Winter Olympics / Lillehammer '94: Gooch ready for some ruthless racing: Henry Winter on the British speed skater with all the attributes to stay in the pink on the rink

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The Independent Online
THE Winter Olympics leave many people cold. Competitors taking on the clock or judge rather than each other head-to-head dissipates the drama for some viewers. But the vicarious rivalry of figure skating and ice dancing will quickly be forgotten in the Hamar Amphitheatre when the short-track speed skaters muscle their way on to the ice.

Hurtling around the tightest of courses four at a time in a ruthless race for the line, there is no room for artistic impression. 'When you have four guys travelling at incredible speeds on a track 111 metres long and only six to seven metres wide and each guy takes up possibly two to three metres of that track, anything can happen,' Alan Luke, a former British champion and current national coach, said.

These toughs of the short-track made their eye-catching official Olympic debut at Albertville two years ago. The 1,000m event immediately seduced television producers with a succession of spectacular upsets: the British teenager Nicky Gooch fell in the heats; Tsutomu Kawasaki, the world record holder, went out in the quarters; Gooch's team-mate, Wilf O'Reilly, the world champion, controversially slid out of the semis after a brush with a rival. An exhilarating final was won by Kim Ki-Hoon - substantial recompense for the months the South Korean had spent in hospital nursing a spiked artery.

'It's not supposed to be a contact sport but it often is,' Gooch said. 'You can get a push when you're overtaking or if someone doesn't time their move right.'

Gooch, born in Roehampton, south-west London, 21 years ago, has certainly timed his move right. The son of an accomplished speed skater, he has matured into champion of Britain and Europe and is considered a strong challenger for success alongside O'Reilly in Norway. 'I hope to be coming home with a medal,' he said.

Skating came almost as naturally as walking to Gooch, who used to follow his father, Ian, around on the ice. 'I never pressurised him,' Gooch snr said, 'but his interest really took off when he was 14. The international scene got bigger, and he used to go to Holland and Belgium, while Wilf O'Reilly was getting big - so he realised the possibilities. Now he's European champion.'

Against the odds. 'The main problem is money,' Gooch said. He receives some assistance from his parents and a small Sports Aid Foundation grant, but is grateful for sympathetic employers at Guildford Ice Rink. 'They are very good to me, giving me time off work to race and train.'

Such patronage, and Gooch's innate ability and constant application, underpins his recent pre-eminence. The honours arrived rapidly: at Humberside last year he claimed the British overall title, followed by a prodigious 1,500m performance of 2min 21.28sec which would have been recorded as a world best but for the fact it was hand timed. Gooch's burgeoning reputation was confirmed in Bruges last month when he returned on the overnight ferry with the European title on board.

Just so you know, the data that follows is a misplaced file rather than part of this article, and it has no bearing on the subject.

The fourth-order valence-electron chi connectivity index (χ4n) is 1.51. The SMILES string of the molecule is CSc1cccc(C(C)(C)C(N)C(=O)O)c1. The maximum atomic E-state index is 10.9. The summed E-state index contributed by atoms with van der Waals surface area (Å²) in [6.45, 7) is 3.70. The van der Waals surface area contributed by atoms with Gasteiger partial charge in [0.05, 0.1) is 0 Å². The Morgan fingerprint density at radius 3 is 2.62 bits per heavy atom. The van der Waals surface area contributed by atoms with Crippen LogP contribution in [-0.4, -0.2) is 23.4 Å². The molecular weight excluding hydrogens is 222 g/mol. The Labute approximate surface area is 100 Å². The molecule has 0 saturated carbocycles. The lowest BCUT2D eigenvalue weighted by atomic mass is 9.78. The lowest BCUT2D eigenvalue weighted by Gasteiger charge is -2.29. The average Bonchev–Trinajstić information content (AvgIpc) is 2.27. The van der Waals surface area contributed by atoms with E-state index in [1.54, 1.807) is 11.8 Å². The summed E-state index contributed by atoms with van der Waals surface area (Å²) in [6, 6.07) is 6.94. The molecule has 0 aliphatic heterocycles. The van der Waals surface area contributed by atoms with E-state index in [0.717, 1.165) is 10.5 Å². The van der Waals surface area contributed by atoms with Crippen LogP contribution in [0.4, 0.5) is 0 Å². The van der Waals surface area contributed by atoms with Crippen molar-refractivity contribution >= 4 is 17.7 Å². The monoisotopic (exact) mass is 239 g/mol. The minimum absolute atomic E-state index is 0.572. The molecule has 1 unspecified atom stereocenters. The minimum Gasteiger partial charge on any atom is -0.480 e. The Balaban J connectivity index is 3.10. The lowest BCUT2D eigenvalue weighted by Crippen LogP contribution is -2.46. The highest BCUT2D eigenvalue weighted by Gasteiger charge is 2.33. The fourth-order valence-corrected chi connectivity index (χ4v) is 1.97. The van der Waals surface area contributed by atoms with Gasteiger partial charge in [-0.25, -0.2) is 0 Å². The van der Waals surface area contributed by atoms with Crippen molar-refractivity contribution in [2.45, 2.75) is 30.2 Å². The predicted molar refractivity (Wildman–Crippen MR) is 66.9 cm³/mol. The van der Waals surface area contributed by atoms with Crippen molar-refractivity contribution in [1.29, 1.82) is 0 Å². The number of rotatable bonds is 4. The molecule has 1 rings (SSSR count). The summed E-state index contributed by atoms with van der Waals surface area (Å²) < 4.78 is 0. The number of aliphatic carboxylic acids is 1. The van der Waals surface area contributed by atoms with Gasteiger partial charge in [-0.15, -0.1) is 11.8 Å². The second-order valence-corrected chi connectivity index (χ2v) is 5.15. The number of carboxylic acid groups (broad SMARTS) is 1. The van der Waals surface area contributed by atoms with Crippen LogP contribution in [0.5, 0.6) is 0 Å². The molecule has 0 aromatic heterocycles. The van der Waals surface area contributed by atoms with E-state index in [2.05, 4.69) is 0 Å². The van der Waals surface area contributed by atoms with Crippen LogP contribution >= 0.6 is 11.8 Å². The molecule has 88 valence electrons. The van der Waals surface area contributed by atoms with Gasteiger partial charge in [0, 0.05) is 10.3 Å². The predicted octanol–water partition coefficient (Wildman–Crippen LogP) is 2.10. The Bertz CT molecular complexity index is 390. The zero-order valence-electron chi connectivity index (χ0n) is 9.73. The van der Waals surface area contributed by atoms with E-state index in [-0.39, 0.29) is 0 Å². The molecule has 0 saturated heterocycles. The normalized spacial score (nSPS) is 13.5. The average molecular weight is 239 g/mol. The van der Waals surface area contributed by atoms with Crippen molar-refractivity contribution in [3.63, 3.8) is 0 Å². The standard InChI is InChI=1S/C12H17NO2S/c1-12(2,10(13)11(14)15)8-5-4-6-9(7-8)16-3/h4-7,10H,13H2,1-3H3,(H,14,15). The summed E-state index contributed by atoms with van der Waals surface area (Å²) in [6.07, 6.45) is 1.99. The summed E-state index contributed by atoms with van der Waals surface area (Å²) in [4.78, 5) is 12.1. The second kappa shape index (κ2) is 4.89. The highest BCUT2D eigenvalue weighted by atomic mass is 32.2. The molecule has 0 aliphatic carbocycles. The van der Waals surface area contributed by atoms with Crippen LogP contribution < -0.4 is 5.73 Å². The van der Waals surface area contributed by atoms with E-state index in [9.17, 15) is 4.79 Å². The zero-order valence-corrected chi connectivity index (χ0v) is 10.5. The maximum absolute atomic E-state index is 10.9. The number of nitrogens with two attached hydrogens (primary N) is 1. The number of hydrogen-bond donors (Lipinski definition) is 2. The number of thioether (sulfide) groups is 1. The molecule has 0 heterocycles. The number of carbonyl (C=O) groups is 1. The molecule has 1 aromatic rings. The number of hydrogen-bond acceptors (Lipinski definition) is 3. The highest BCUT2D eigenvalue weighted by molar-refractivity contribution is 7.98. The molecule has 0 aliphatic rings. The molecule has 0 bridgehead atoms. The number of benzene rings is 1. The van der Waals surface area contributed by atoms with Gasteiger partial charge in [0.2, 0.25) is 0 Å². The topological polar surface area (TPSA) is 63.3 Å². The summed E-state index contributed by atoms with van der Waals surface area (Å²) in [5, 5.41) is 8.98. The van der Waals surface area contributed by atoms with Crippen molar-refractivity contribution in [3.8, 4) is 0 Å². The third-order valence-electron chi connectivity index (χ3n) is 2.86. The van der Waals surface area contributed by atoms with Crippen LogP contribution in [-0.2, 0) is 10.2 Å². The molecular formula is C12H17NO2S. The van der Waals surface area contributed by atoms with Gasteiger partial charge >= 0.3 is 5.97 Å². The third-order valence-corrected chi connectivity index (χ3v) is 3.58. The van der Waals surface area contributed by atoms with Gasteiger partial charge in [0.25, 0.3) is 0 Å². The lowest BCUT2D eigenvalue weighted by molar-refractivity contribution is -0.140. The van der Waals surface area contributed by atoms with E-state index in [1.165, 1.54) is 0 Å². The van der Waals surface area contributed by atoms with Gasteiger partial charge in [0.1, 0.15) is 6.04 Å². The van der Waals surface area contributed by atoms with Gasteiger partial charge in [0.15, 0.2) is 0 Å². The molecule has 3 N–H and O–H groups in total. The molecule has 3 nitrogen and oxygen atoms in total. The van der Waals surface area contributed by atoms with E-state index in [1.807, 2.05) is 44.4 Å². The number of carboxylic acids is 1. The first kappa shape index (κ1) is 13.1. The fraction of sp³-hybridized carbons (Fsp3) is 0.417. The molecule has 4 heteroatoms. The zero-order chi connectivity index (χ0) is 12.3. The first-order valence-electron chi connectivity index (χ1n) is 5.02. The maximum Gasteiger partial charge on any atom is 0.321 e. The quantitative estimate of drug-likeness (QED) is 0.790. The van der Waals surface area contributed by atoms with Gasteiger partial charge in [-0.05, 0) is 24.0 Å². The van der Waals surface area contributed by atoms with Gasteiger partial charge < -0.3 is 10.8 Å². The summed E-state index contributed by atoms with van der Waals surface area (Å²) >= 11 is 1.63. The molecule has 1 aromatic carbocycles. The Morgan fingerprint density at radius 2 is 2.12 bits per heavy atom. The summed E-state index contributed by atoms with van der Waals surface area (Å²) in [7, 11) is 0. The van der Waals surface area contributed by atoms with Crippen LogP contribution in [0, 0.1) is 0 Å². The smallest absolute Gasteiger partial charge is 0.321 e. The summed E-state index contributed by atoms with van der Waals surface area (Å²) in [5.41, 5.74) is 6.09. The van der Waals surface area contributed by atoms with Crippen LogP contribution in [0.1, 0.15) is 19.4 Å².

Luke believes Gooch's immense stamina, amplified by endless hours of specialised training, will bring further reward, probably in the more exacting 1,000m discipline on 22 February. 'In the 1,000 Nicky's strength is his strength,' Luke said. 'If he goes to take gold in that distance he will do it when others feel the strain on the closing laps. He will be strong then because he has such good stamina.'

To achieve such muscle and lung power, Luke varies Gooch's work-outs. Exercises include cycling, bounding from side to side on a grassed incline and a Groucho-esque low walk, knees dipping close to the ground.

Physical tuning forms only part of the approach. 'We have a race plan and alternative plans if the main one is screwed up by somebody else,' Luke said. 'Nicky also works very hard at visualisation with the squad psychologist, Dave Collins.'

However painstaking the preparation, speed skating can scupper the best-laid plans. 'If you are one of the last to race, the ice conditions can be really poor,' Gooch said. 'When you take a corner at speed, you are leaning over and only have a little bit of blade cutting into the ice. If the ice breaks away there is nothing to hold you up.'

Being constantly aware of the opposition's movements is critical. 'The most you can get away from the others at Olympic level is two to three metres and the others will be waiting to wind you in if you make a mistake, like coming out of a corner too wide or taking a poor line through a bend,' Luke added.

Gooch's short-term, short-track future looks auspicious. But in the distance, he visualises a different track. 'My ultimate aim is to go to the summer Games. Probably in cycling. But it's something I'll do when I've achieved my goals in skating.' One may be realised this month.

(Photograph omitted)

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